Girl power

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, Last Updated: 7:54 AM ET

Danica Patrick isn't the first female to race a car. But she is the most famous. As a result, like Shirley Muldowney did years ago in drag-racing, Patrick has become an inspiration for young girls that they can do it, too.

Brandi Love and Alicia Kary are in the Olds College rodeo program and competing at the Canadian National College Finals Rodeo this weekend (final go-round, today, 6 p.m., at the AgriCom) in all or some of the five events - including three roping events - for the girls.

The problem is, if the girls want to go the professional route in rodeo competition right now, you're pretty much looking at barrel racing as the sole avenue.

But, both believe that can and will change someday.

"I've been taught all through my life that you can do as much as a guy can," said Kary, although she admits she couldn't necessarily beat up her brothers, but "I can run faster!"

"It kind of sucks because girls can only do the one sport in professional rodeo. I definitely believe a girl can do anything if they put their mind to it."

It'll take time, though. And a competitor with Tiger Woods-like drive

"Team roping, I think, girls can do. But it's tough because the guys have been doing it since they were little, and the rope is like another hand.

"My dream when I was younger was to be a professional roper, but I never really stuck to that," said Kary, a land-and-water-management student from Fort St. John, B.C.

Both Kary and Love said they have heard of women competing in Canada and the U.S. in stock-riding events.

Kary thinks that a Danica-like presence would go a long way to even up the playing field.

"There's no reason you can't do it," she said. "(But) because there's not a lot doing it, so a lot of people don't do it.

"It'll just take that one person to put their foot in the door and (send the message that) 'Hey, you can do it, too.' "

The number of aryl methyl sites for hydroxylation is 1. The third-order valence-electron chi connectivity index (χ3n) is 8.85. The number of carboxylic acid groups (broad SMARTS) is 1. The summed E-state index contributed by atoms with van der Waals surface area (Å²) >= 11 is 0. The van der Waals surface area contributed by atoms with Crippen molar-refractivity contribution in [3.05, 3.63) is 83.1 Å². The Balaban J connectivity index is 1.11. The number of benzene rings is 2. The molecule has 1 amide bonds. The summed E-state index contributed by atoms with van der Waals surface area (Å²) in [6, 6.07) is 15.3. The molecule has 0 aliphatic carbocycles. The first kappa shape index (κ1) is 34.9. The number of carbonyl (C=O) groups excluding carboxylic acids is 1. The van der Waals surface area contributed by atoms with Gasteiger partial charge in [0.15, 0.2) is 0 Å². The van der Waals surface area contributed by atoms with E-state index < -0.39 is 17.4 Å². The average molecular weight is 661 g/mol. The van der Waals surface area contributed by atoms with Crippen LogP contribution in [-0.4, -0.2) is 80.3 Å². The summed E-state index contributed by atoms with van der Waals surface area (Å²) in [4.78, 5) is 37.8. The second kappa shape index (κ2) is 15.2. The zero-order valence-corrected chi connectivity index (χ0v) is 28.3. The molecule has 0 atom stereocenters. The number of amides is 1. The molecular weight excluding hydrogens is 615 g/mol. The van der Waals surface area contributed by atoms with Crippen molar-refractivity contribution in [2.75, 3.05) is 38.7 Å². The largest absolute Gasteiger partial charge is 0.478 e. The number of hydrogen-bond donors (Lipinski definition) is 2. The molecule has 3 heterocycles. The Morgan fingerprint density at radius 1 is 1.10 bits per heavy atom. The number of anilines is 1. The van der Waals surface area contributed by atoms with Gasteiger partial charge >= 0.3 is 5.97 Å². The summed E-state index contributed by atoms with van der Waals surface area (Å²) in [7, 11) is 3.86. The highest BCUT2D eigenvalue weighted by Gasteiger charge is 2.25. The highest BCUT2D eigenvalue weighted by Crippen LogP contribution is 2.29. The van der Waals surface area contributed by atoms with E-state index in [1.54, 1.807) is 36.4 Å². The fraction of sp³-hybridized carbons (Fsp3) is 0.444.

"It is frustrating," said Love, of the one-event route to pro rodeo currently available.

"It is frustrating when you are a breakaway roper and a goat tie-er, you're competing in events that require those (roping) skills."

Barrel racing is more the straight-up, flat-out rider-and-hoss sport.

"(In roping) You still need a horse to get you there," she said, but there's the added emphasis of the more delicate - if you can describe anything to do with rodeo as delicate! - skills of roping

"I do barrel race. There's definitely interest there. (But) a lot of it is horsepower," Love said. She was referring to something that Patrick can appreciate: crucial need for a rockin' steed.

"The horsepower isn't there for me, right now. I'll need to work for a couple years after college to find that right horse for me!" said Love, who grew up involved with both competing and organizing in high school and amateur rodeos in her hometown of Portage La Prairie, Man.

There are avenues for her to keep up her roping, Love said.

"The Canadian All-Girls Rodeo Association is another option. They continue with the breakaway (roping) and goat-tying. And they offer calf-roping for girls as well. They have roughly 10 rodeos a year, so it gives us an opportunity to continue on in those events.

"There's other associations, such as the FCA (Foothills Cowboys Association) and the Chinook Rodeo Association that are picking up breakaway roping. They don't have to bring extra stock, it doesn't take a lot of time and it's convenient. They open it to ladies of any age and to males 14-and-under and 12-and-under."

"I really hope so," said Love. "There's no reason why a female couldn't do it."


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